The Respondent completely refutes that it is confusing customers who are trying to visit the Complainant’s website.
The Respondent submits that the Complainant has not provided any evidence of its claimed trademark rights. The Complainant has not registered DATADIRECTION as a service mark. The Complainant has only provided the Panel with a copy of a “Certificate of Registration” for a Business Name and registration of a business name does not confer any trademark rights. The Respondent submits that a Registered Business Name does not give protection against duplication of the name, neither does it imply that the name will necessarily prove acceptable subsequently as a company name and nor does it authorise the use of the name if such use could be prohibited for other reasons.
The Certificate of Registration of the Business Name included in the Complaint was dated December 22, 2004, whereas in fact, the name was first registered on October 4, 2000 – at a time when Mr. C. was neither a director, shareholder nor employee of the Complainant. The application for registration of a Business Name by the Complainant was first made by said Mr. C. - a person formerly associated with the Complainant and presently associated with the Respondent.
The Respondent submits that it is significant that in the application form filed in the course of making the application for registration of the Business Name the general nature of the Complainant’s business was stated to be “Computers, Information Technology” and there was no reference to “market research services” or “market research solutions and consultancy”.
The Respondent submits that the words “data” and “direction” are words in common usage in many business areas, as such the Complainant has no exclusive rights to the use of these words.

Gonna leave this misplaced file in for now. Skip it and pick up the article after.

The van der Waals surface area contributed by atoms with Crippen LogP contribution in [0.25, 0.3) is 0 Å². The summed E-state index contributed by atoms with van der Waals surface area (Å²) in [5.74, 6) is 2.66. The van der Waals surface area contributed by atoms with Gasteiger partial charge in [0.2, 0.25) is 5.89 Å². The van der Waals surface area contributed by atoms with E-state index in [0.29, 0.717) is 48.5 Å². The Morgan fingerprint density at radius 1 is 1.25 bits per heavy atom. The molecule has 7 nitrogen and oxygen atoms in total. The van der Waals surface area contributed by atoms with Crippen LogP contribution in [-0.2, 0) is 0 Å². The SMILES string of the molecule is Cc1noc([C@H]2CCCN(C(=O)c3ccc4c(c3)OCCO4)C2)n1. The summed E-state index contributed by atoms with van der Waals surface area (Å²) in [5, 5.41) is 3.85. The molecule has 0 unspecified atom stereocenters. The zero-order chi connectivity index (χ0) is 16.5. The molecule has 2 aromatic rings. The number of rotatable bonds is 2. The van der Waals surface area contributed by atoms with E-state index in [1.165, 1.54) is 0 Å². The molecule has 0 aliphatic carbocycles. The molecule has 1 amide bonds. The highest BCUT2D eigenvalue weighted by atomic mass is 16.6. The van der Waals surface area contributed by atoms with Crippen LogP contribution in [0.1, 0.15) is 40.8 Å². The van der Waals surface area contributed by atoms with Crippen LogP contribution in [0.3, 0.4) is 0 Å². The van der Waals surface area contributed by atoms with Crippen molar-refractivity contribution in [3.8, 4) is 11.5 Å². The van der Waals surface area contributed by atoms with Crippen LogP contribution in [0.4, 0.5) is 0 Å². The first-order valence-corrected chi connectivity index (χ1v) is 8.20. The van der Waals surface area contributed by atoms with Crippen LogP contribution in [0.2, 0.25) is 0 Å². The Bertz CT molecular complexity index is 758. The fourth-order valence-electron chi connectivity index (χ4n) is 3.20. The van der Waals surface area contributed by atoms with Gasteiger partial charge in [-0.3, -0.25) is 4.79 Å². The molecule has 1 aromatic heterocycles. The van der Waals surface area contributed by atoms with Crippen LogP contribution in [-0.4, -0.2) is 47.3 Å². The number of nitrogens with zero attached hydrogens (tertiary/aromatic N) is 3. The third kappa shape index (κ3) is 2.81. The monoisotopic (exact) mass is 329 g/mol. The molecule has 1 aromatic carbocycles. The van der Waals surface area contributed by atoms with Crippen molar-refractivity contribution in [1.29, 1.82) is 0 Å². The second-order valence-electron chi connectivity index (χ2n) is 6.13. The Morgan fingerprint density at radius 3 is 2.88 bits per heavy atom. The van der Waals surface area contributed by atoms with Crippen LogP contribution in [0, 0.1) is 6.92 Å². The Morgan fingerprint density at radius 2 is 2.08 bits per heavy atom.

The focus of the Response then turns to the issue of whether there has been any actual confusion or any risk of confusion. The Respondent submits that any auditable calculation of the number of visits to its website by visitors accessing the website using either of the domain names in dispute in these proceedings (excluding visits from the Complainant and its agents) would be miniscule.
The Respondent submits that the Complainant has not adduced any evidence of the alleged confusion or the alleged disruption to the Complainant’s business.
The Respondent submits that the Complainant makes a wrong and misleading assumption that the Respondent and the Complainant are engaged in the same business. This assumption is unfounded. The Complainant incorrectly reached that conclusion based on the fact that said Mr. C. terminated his links with the Complainant and certain other information posted on the Respondent’s website. In fact the Complainant has absolutely no idea of what the Respondent’s business entails.
With regard to the goodwill and reputation claimed by the Complainant, the Respondent comments that in the Complaint as originally filed, the Complainant claimed to carry on business with “Irish Industry” whereas in the amended Complaint the Complainant extended its claimed scope of operations to include “Europe”. The Respondent submits that the Complainant’s business is in the Irish domestic market and the extravagant claim to operating overseas was made only to strengthen the Complainant’s case.